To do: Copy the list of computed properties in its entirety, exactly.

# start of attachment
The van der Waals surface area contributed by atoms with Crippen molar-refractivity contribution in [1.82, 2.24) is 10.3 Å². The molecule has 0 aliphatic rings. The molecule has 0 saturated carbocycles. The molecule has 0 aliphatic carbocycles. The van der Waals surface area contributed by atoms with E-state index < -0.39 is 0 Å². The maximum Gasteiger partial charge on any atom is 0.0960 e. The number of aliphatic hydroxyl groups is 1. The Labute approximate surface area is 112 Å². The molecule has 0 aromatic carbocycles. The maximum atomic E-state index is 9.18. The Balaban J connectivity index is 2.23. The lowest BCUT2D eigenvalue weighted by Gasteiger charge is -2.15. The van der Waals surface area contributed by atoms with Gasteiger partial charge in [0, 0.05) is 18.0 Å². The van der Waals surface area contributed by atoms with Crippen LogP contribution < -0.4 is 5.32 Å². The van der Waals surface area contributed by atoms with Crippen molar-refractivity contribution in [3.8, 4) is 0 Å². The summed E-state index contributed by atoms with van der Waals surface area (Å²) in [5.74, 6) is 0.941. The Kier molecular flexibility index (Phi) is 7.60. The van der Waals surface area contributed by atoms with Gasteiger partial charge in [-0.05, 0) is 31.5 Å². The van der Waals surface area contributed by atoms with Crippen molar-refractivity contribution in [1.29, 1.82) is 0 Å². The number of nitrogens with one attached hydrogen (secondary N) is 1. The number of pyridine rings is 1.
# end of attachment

The van der Waals surface area contributed by atoms with Crippen molar-refractivity contribution in [1.82, 2.24) is 10.3 Å². The molecule has 0 aliphatic rings. The molecule has 0 saturated carbocycles. The molecule has 0 aliphatic carbocycles. The van der Waals surface area contributed by atoms with E-state index < -0.39 is 0 Å². The maximum Gasteiger partial charge on any atom is 0.0960 e. The number of aliphatic hydroxyl groups is 1. The Labute approximate surface area is 112 Å². The molecule has 0 aromatic carbocycles. The maximum atomic E-state index is 9.18. The Balaban J connectivity index is 2.23. The lowest BCUT2D eigenvalue weighted by Gasteiger charge is -2.15. The van der Waals surface area contributed by atoms with Gasteiger partial charge in [0, 0.05) is 18.0 Å². The van der Waals surface area contributed by atoms with Crippen LogP contribution < -0.4 is 5.32 Å². The van der Waals surface area contributed by atoms with Crippen molar-refractivity contribution in [3.8, 4) is 0 Å². The summed E-state index contributed by atoms with van der Waals surface area (Å²) in [5.74, 6) is 0.941. The Kier molecular flexibility index (Phi) is 7.60. The van der Waals surface area contributed by atoms with Gasteiger partial charge in [-0.05, 0) is 31.5 Å². The van der Waals surface area contributed by atoms with Crippen molar-refractivity contribution in [1.29, 1.82) is 0 Å². The number of nitrogens with one attached hydrogen (secondary N) is 1. The number of pyridine rings is 1.